Books I've Loved and How They've Hurt Me
In much the same way that it's possible to have a love-hate relationship with a person, it's also possible to have a love-hate relationship with a book. The books listed below are books that I have loved for their power but also hated for their ability to slash my heart into oozing little bits.
I am not a person who cries often, but somehow or another, each of these books slipped past my guard. Some made me cry a little and some made me cry a lot. At least one of these books caused me to startle my sister one idyllic Sunday afternoon when I bolted from my bedroom, sobbing uncontrollably and searching for tissues.
I've attempted to list the books from smallest to greatest impact, meaning that the first few just made me tear up and the last few made me audibly cry.
I've also included the lines or scenes that sent me over the edge. (Non-spoilery, of course.)
Gilead, Marilynne Robinson
This fictionalized letter from an old preacher to his young son is actually a highly underrated novel that packs an emotional punch. Tipping Point: John Ames sitting quietly in the church, watching the light move across the floor.
All Clear, Connie Willis
In her last installment of her Oxford Time Travel sequence, Willis really pulls out all the emotional stops. While her stranded historians are working hard to survive WWII, Willis works hard to ensure that her readers feel all the feels. Tipping Point: "I have ridden long, weary miles, she thought. I have searched long, hopeless years."
The Rape of Nanking, Iris Chang
Iris Chang's account of the Japanese occupation of Nanking is a true heart-breaker in itself, but I made matters worse. A few years ago, someone I love was in the hospital. In my haste to get there, I panicked-packed an overnight bag and threw in the book I was reading at the time, which happened to be The Rape of Nanking. I have to tell you that it was the wrong sort of read for an extended hospital stay. While it's an important book, it's also a grim read. In this case, the situation in which I read the book made everything seem much grimmer. While I'll admit that my feels were already ballooning before this book sent me over the edge, the experience still packed a wallop. Tipping Point: How the rolls of film got out of Nanking.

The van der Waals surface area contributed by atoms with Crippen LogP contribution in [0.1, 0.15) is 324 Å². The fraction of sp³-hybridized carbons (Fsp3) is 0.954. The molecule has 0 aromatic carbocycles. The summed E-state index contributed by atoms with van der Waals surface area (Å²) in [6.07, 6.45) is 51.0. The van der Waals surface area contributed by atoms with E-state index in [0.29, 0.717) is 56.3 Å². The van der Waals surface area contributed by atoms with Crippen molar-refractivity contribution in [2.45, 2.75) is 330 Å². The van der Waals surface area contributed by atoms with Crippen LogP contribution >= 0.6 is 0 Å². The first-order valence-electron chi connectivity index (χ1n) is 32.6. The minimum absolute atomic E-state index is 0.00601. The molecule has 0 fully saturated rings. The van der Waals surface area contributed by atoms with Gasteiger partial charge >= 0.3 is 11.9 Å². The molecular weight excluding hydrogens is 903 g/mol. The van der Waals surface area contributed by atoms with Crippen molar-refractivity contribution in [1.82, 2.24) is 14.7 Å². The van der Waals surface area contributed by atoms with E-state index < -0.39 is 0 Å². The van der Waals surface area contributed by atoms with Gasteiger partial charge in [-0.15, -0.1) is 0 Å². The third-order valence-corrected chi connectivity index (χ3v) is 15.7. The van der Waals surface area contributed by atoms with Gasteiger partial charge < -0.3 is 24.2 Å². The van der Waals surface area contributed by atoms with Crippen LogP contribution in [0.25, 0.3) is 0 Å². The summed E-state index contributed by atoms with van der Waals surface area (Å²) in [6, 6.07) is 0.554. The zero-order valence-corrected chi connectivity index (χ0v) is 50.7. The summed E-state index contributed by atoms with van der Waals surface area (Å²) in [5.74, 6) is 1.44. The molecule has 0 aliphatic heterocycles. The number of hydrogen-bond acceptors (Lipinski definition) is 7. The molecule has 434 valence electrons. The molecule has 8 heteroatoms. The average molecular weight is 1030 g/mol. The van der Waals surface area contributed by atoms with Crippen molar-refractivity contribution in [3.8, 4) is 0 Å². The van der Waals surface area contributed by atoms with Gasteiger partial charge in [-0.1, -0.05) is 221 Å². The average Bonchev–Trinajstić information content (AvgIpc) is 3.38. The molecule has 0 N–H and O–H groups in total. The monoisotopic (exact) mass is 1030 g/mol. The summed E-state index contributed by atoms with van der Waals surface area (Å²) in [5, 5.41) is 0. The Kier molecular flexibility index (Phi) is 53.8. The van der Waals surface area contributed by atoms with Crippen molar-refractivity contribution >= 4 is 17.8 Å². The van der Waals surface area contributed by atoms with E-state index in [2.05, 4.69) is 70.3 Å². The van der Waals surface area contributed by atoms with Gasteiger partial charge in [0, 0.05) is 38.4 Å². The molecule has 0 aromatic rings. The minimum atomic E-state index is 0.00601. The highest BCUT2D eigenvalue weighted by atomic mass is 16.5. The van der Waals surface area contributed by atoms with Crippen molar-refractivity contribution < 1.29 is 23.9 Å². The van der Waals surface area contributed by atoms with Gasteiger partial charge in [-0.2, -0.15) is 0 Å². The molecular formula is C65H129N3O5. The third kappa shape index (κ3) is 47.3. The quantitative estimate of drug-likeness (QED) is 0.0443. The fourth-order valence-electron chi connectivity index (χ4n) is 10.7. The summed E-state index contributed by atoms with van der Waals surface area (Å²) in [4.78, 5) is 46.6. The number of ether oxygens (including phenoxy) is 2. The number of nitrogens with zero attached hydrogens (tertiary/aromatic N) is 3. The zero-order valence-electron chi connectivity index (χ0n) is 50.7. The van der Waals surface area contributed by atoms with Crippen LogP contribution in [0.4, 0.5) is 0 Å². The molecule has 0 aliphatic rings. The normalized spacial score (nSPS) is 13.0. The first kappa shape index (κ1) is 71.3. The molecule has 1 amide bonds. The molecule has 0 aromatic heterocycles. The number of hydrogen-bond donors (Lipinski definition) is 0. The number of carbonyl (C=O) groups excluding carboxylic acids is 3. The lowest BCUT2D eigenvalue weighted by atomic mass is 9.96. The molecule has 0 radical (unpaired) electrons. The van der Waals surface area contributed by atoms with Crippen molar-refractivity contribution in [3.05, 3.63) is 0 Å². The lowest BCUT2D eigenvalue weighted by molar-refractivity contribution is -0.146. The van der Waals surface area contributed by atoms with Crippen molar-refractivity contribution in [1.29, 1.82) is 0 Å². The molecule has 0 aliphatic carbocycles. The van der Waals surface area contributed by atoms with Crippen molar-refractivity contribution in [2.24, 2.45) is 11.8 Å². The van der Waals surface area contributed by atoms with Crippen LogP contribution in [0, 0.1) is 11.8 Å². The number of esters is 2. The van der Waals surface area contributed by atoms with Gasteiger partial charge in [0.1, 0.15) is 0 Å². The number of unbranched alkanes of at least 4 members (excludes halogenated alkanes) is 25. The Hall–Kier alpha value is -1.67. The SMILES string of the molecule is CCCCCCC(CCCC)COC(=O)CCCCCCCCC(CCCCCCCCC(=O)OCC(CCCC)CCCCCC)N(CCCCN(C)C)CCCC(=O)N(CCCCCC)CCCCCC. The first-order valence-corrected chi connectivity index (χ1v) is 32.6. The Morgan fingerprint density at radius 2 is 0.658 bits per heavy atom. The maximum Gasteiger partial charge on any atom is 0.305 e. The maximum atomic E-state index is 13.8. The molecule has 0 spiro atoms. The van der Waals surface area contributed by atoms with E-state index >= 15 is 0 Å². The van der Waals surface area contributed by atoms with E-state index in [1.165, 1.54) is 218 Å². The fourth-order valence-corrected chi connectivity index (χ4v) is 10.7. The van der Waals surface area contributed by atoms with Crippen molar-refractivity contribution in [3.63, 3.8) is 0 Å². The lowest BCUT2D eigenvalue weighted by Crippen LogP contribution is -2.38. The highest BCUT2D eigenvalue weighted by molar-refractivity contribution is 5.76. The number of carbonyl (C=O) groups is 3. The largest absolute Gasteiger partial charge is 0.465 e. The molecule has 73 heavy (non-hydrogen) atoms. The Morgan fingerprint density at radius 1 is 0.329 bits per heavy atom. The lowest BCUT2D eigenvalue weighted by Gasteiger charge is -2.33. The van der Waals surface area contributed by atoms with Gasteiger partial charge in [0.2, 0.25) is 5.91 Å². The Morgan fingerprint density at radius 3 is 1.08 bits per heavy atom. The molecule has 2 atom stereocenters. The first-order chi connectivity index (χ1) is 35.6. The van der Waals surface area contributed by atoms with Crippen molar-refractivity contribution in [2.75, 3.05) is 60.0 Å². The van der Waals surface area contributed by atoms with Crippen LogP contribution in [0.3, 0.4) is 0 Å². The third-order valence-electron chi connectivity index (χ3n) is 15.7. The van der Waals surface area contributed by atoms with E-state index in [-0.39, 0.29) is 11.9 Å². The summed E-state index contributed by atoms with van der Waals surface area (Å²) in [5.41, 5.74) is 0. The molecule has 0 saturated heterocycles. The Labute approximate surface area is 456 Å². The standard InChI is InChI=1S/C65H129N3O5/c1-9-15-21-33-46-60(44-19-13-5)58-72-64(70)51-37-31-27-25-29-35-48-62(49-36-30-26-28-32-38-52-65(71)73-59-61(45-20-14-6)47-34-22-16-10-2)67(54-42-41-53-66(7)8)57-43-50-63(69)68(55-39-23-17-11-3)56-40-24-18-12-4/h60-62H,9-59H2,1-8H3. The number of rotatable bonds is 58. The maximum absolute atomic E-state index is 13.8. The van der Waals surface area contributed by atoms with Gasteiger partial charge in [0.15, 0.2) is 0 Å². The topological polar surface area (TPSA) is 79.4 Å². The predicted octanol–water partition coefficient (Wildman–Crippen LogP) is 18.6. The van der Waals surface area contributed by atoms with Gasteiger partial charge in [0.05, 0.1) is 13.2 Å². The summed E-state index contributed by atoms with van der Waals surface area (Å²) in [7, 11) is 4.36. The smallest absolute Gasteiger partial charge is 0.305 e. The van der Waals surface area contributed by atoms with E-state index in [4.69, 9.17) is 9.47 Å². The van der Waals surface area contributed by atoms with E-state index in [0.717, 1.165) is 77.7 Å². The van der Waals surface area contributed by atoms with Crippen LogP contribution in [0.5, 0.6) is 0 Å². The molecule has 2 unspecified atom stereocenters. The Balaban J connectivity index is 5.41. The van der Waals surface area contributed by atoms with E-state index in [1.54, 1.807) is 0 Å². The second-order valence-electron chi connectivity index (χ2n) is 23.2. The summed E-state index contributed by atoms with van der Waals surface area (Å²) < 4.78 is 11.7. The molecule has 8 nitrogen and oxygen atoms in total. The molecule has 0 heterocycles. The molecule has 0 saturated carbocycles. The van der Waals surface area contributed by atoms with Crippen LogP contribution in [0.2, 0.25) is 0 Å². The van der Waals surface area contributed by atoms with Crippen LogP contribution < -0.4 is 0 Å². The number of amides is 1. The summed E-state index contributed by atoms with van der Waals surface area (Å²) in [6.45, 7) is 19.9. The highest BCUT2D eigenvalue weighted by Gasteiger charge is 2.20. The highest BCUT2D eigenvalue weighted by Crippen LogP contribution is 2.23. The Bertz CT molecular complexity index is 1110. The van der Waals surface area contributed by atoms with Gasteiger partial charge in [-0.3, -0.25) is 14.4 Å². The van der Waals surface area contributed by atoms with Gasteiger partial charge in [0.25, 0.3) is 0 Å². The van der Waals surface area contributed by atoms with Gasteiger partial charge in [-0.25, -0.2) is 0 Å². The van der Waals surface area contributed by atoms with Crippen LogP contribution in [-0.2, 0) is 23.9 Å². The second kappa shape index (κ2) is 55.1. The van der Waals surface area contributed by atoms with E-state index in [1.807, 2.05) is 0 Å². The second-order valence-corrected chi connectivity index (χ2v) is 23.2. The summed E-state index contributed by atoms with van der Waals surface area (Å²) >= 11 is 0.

Rose Under Fire, Elizabeth Wein
Tale of a downed American ATA pilot attempting to survive Ravensbruck. Full of poetry and heartache. Tipping Point: The red bikini.
Code Name Verity, Elizabeth Wein
All the sustaining benefits of friendship are highlighted in this excellent account of two girls embroiled in WWII. Nobody puts the thumbscrews on your feels quite like Elizabeth Wein. Tipping Points: 1) "I desperately want to grow old." 2) "Kiss me, Hardy."
There's No Me Without You: One Woman's Odyssey to Rescue Her Country's Children, Melissa Fay Greene
This is the book that sent me sobbing into the living room, tears and snot blubbering down my face, while I wailed, "I CANT READ THIS! IT'S TOO AWFUL!" My poor sister tried to reason with me ("You don't have to read it, you know.") but it was already too late. This account of the African AIDS crisis left my heart desolate and influenced me to get involved in orphan care. Tipping Point: A tiny child leading a smaller toddler by the hand, wandering down out of the mountains and joining the children gathering at Haregewoin Teferra's door, crying to be adopted.
Of course there have been more than five books that have upset me over the course of my reading life. For whatever reason, however, these five have been the most memorable.
The next time you're in the mood to let a book punch you right in the feels, feel free to pick up any of these. You won't be disappointed.
You'll be sad, yes. But not disappointed.